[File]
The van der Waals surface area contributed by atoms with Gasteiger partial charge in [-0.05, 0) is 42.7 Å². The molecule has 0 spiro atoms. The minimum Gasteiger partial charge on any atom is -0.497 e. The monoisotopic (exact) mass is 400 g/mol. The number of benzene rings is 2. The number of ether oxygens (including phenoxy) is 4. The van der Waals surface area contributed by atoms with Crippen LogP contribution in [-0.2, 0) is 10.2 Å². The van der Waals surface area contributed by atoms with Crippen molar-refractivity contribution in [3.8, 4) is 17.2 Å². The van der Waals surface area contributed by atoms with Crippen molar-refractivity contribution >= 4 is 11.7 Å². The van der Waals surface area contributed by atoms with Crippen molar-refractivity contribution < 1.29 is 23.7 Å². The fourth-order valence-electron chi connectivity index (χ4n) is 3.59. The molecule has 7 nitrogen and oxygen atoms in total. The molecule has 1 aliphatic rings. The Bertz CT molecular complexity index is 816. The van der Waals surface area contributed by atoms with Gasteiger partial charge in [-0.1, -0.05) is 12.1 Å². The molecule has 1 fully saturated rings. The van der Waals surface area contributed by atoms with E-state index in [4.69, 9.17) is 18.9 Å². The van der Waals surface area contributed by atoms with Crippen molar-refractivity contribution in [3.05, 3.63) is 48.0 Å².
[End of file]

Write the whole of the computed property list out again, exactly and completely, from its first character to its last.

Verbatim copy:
The van der Waals surface area contributed by atoms with Gasteiger partial charge in [-0.05, 0) is 42.7 Å². The molecule has 0 spiro atoms. The minimum Gasteiger partial charge on any atom is -0.497 e. The monoisotopic (exact) mass is 400 g/mol. The number of benzene rings is 2. The number of ether oxygens (including phenoxy) is 4. The van der Waals surface area contributed by atoms with Crippen LogP contribution in [-0.2, 0) is 10.2 Å². The van der Waals surface area contributed by atoms with Crippen molar-refractivity contribution in [3.8, 4) is 17.2 Å². The van der Waals surface area contributed by atoms with Crippen molar-refractivity contribution >= 4 is 11.7 Å². The van der Waals surface area contributed by atoms with Crippen molar-refractivity contribution < 1.29 is 23.7 Å². The fourth-order valence-electron chi connectivity index (χ4n) is 3.59. The molecule has 7 nitrogen and oxygen atoms in total. The molecule has 1 aliphatic rings. The Bertz CT molecular complexity index is 816. The van der Waals surface area contributed by atoms with Gasteiger partial charge in [-0.1, -0.05) is 12.1 Å². The molecule has 1 fully saturated rings. The van der Waals surface area contributed by atoms with E-state index in [4.69, 9.17) is 18.9 Å². The van der Waals surface area contributed by atoms with Crippen molar-refractivity contribution in [3.05, 3.63) is 48.0 Å².